Elizabeth, on the other hand, sees Charlie as blind and reckless for this, persistent to prove that good things come to those who wait. Guilty of letting her pride get in the way of their survival, Elizabeth can be caught prioritizing proving him wrong over doing the right thing.
Charlie, often critical of Elizabeth’s reactions to her environment, pushes her to think from a different angle to get him off her back. To survive, she’ll have to continually prove her point is sharper than his sheer force, or better yet, admit that even she could be wrong— encouraging a character arc for the both of them.

3. Break-out titles:

My current title is The Tracks, and the manuscript references its name multiple times, which is why there is a slight theme in the list below, but I tried to add some variety in regardless.

TITLE ONE: The Tracks

TITLE TWO: The Truths of The Tracks

TITLE THREE: The Journalist and The Graduate

4. Deciding the genre:

My manuscript could be compared to Tom Leveen’s Sick due to the youthful, sometimes vulgar narration and the heavy emphasis on friendships between unlikely people under the circumstances of survival. It could also be compared to The Girl With All The Gifts by M.R Carey due to parallels on similar post-apocalyptic settings and situations between both my novel and M.R Carey’s. Both these books were inspiring reads that I wouldn’t hesitate to say influenced my manuscript.

5. The primary conflict:

A young journalist taking a train to New York for a job opportunity faces an epidemic that spreads across the country, forcing her to put aside her mundane career goals and focus on surviving to see life after the trip, let alone life at all.

6. Secondary conflicts:

Internal: Though Elizabeth puffs out her chest and acts her age, being 19 in the real world for the first time is terrifying— let alone when you pile an epidemic on top of it. Young, antisocial, and anxious—Elizabeth’s new world, and the end of that new world, force her to show vulnerability she may be reluctant to bare. Nevertheless, paired with invasive Charlie Colton, she’s bent into a different shape by the blunt force of survival: cope or die. Sometimes this means cannibalism; sometimes this means swallowing her pride and opening up— but no matter the specifics, Elizabeth is only allowed one direction: forward.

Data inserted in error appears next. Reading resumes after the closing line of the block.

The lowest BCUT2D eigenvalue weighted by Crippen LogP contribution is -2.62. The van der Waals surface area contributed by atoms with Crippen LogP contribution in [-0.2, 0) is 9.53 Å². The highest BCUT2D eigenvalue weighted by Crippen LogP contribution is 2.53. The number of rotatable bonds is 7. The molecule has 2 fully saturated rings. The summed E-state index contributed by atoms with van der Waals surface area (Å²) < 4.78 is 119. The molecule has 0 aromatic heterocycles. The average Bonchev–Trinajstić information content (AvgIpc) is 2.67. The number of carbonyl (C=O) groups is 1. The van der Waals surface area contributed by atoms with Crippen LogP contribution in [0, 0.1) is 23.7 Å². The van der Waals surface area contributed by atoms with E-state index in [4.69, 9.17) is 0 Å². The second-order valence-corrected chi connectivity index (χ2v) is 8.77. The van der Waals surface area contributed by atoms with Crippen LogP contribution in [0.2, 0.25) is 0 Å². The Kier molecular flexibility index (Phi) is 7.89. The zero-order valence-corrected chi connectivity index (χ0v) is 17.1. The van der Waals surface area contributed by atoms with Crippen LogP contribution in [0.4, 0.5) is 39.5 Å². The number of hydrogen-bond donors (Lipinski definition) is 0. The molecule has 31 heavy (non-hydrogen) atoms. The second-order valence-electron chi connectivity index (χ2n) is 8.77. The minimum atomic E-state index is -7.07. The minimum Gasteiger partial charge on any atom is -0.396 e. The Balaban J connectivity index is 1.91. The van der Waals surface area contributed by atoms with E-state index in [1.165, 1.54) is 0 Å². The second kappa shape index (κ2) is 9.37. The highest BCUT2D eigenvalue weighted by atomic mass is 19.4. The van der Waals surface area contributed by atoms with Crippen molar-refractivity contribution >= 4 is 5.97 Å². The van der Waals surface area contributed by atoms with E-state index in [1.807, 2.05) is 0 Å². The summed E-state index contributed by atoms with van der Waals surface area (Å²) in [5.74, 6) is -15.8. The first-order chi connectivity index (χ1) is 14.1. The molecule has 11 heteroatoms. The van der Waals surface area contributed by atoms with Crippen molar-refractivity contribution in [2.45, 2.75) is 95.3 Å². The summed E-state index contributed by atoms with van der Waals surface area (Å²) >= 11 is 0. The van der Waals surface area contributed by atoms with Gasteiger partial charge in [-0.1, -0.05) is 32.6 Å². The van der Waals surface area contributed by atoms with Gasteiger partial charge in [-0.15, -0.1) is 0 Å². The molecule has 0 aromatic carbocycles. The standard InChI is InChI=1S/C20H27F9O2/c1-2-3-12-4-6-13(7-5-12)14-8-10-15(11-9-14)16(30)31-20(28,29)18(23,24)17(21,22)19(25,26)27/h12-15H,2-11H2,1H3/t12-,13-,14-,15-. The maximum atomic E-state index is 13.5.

Sketch: Elizabeth and Charlie receive final “goodbye” call from their mothers just as before the grid falls, bringing both to their breaking point when they’re forced to give up the last thing they wanted to lose: their connection to the outside world. In an odd moment of friendship spurred by tragedy, their character arcs are both abrasive and supportive to one another.

Social: As the stress of starvation and grief set in, social storms begin to brew. Loss hangs heavy in the air, destruction lingers in the distance, and supplies run low. Friends become enemies under the weight of survival; causing fights, grudges, and rash decisions.
Sketch: Elizabeth becomes the only one with food left due to careful rationing, and though this comes off as a blessing, starvation pins those around her as enemies; willing to do whatever it takes to eat.

7. Setting:

The story technically takes place in only two primary locations: the inside of a train and the grounds of New York. The characters themselves don’t move from inside the confines of the train, but since the train is bringing them across the US— there’s a change of scenery nearly every passing day, not to mention the changes that the epidemic makes to their outside environment. Bombed cities, abandoned towns, gruesome dumpsites, forgotten lives— all viewed from behind the glass of a train window.

Posts: 1
Joined: 05 Dec 2017, 19:39

Re: New York Pitch Conference - Assignments 2017

#25 Post by joyfouxx » 07 Dec 2017, 16:51

1- Story Statement: